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Opinion: Protecting all Americans from anti-religious hostility

June 14, 2018

By: Stephanie Taub, First Liberty Institute Senior Counsel. Originally published on The Washington Times on June 14, 2018.

Seven justices of the U.S. Supreme Court recently agreed that the Colorado Civil Rights Commission was unconstitutionally biased against the religious beliefs of Jack Phillips, the owner of Masterpiece Cakeshop.

This holding is a win for all Americans who believe that they have a right to the fair administration of the law, without hostility toward their religious beliefs and without being the victim of a legal double standard.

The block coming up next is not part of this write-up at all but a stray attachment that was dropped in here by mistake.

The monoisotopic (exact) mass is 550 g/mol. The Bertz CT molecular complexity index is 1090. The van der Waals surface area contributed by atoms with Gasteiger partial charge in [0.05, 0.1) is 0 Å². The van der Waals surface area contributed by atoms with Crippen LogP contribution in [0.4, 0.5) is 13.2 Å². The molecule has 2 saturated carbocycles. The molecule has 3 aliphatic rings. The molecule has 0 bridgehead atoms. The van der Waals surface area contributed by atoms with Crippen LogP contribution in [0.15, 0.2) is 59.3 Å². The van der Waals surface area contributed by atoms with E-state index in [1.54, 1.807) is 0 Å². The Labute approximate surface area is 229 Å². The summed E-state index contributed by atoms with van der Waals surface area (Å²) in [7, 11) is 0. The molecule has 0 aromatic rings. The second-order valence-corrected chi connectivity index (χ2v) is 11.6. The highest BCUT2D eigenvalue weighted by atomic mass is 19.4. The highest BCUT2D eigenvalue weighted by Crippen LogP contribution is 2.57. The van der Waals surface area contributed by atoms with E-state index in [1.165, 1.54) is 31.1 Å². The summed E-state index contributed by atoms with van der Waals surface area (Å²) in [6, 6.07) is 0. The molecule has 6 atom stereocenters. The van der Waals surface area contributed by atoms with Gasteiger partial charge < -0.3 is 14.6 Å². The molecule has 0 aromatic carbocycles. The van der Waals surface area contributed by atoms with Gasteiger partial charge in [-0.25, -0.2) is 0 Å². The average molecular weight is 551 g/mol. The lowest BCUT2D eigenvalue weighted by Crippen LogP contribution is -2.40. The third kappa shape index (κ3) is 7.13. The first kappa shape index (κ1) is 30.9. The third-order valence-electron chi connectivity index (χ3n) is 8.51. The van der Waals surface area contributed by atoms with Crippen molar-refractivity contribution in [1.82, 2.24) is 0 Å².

According to the court, the commission showed its anti-religious bias against Mr. Phillips in at least two ways. First, one commissioner — supposedly a neutral, unbiased judge in the case — made multiple comments disparaging Mr. Phillips‘ religious beliefs.

Justice Kennedy was specifically critical of statements by one of the members of the Colorado Civil Rights Commission. During one public meeting, the commissioner implied Mr. Phillips was “us[ing] his religion” to hurt others, stating that “[f]reedom of religion has been used to justify all kinds of discrimination” and that it is “one of the most despicable pieces of rhetoric that people can use.”

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